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Thursday, 25 Aug 16 - Tux Machines is a community-driven public service/news site which has been around for over a decade and primarily focuses on GNU/LinuxSubscribe now Syndicate content

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Microsoft will drive Linux desktop adoption in 2007

Filed under
Linux

As part of a list of predictions for 2007, research firm IDC said Microsoft's client operating system anti-piracy efforts will backfire in 2007. Instead of stamping out software piracy, the campaign will drive customers toward a Linux desktop, said the Framingham, Mass.-based research firm.

Ryzom: a free MMORPG?

Filed under
Gaming

MMORPGs, or Massively Multiplayer Online Role-Playing Games, are fairly popular in the proprietary gaming world. Rather than playing a game all by yourself on a computer in your own dark room, you could be playing a game all by yourself on a computer in your own dark room---but against thousands of other people who play the same game on-line along with, or against, your character in the game, adding an intriguing social edge to the genre. Unfortunately, no such game currently exists in the free software world. Not yet, anyway.

Choosing Vendors: The Linux vs. Microsoft Red Herring

Filed under
OS

One of the difficulties is that there is so much bad blood between the groups that I often wonder if I’m writing about Israel and Palestine rather than technologies. There are lines that can be crossed that make it incredibly difficult to reach common ground because people just don’t forget some things that are said in anger.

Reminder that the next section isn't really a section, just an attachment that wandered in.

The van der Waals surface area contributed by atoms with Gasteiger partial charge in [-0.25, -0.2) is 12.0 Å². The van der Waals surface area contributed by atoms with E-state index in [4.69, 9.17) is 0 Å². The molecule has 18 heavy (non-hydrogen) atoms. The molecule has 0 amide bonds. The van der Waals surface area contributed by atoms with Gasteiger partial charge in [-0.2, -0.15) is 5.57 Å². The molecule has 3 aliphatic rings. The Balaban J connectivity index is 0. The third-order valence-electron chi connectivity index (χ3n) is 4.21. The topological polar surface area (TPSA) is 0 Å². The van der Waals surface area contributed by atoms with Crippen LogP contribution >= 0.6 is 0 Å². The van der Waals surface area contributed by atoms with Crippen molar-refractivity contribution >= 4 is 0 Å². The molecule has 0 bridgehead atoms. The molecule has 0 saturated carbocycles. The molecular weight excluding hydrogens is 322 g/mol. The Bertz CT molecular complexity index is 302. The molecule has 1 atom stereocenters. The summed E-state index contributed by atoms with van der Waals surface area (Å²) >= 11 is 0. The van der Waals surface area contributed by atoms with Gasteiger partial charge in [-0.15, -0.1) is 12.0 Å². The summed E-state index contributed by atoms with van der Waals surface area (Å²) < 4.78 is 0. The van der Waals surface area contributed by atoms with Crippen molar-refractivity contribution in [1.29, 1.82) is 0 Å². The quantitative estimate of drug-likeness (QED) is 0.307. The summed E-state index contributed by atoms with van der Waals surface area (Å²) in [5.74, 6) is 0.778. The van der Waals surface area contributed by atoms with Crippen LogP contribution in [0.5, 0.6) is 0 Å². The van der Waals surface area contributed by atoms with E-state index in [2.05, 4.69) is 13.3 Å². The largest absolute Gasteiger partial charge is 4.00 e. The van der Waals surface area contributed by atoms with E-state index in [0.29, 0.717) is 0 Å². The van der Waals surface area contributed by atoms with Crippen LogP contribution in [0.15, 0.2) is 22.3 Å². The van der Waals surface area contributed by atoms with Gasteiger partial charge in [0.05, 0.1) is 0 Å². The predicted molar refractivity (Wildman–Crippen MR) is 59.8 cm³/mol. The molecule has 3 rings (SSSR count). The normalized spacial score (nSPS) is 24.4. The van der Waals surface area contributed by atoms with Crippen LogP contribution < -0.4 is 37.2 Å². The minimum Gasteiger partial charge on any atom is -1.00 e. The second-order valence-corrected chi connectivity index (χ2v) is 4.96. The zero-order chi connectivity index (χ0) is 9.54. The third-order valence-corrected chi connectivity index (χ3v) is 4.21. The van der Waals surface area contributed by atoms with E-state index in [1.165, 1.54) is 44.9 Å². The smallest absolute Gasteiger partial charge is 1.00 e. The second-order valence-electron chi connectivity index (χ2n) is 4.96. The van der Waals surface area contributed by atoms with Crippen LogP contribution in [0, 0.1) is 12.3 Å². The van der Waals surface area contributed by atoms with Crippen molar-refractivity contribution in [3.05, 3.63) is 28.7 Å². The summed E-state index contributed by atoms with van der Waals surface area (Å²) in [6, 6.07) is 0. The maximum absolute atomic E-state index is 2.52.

GoboLinux : breath of fresh air?

Filed under
Linux

My very first reaction to GoboLinux was negative. The underlying idea of taming the Unix/Linux file system hierarchy with symbolic links isn't new: heck, SCO did that way back with their 3.2v4.0 release, and for exactly the same reasons. But.. you know, the more I read about GoboLinux, the less certain I became that this is a foolish Don Quixote effort.

Download of the day: Firefox 2.0.0.1 - Final Release Version

Filed under
Moz/FF

Yup, new build is out and you grab latest version from ftp server. Bugs fixed so far for Firefox 2.0.0.1: 83 in total; 42 crashers, 3 memory leaks, 41 regressions, and 4 privacy-related bugs.

2006: The year that changed Linux

Filed under
Linux

I've been saying for years that Linux was well along on its way from being the tech fanboy operating system of choice, to becoming one of big business' favorite operating systems. Well, I was right all along, but in 2006, that progress smacked many Linux fans in the face.

Weekly Debian Nubiles #6

Filed under
Linux
Humor

Did you ever get the feeling that maybe all of the adults have left the Debian project for greener pastures (ie Ubuntu)? When you read about developers deliberately sabotaging the release of Etch do you just think "Oh well, another candidate for the famous Linux Hissy-Fit Award" or do you possibly begin to wonder if this points to a deeper, darker, drearier and - notwithstanding my amazing powers of alliteration - way way dastardlier plot.

A survey of Linux file managers

Filed under
Software

Linux file manager ontogeny encapsulates the history of GNU/Linux. File managers began as command-line and generic graphical tools and progressed to desktop-specific ones, gaining sophistication along the way, with mouse controls, for example, replacing buttons. Today, the more than a dozen options highlighted here will suit users with widely varied interests.

Glipper will make GNOME much more usable

Filed under
Software

One key feature GNOME has lacked, in comparison to KDE, is a clipboard manager like KDE's Klipper. That's now about to change, thanks to the efforts of a project called "Glipper."

Howtos & such:

Filed under
HowTos
  • Ubuntu Linux play encrypted DVDs

  • Recover Data from a Damaged hard disk using dd_rhelp
  • Ubuntu Quicktip - adding extra fonts to your Ubuntu install
  • Open Source Monitoring 101- A Refresher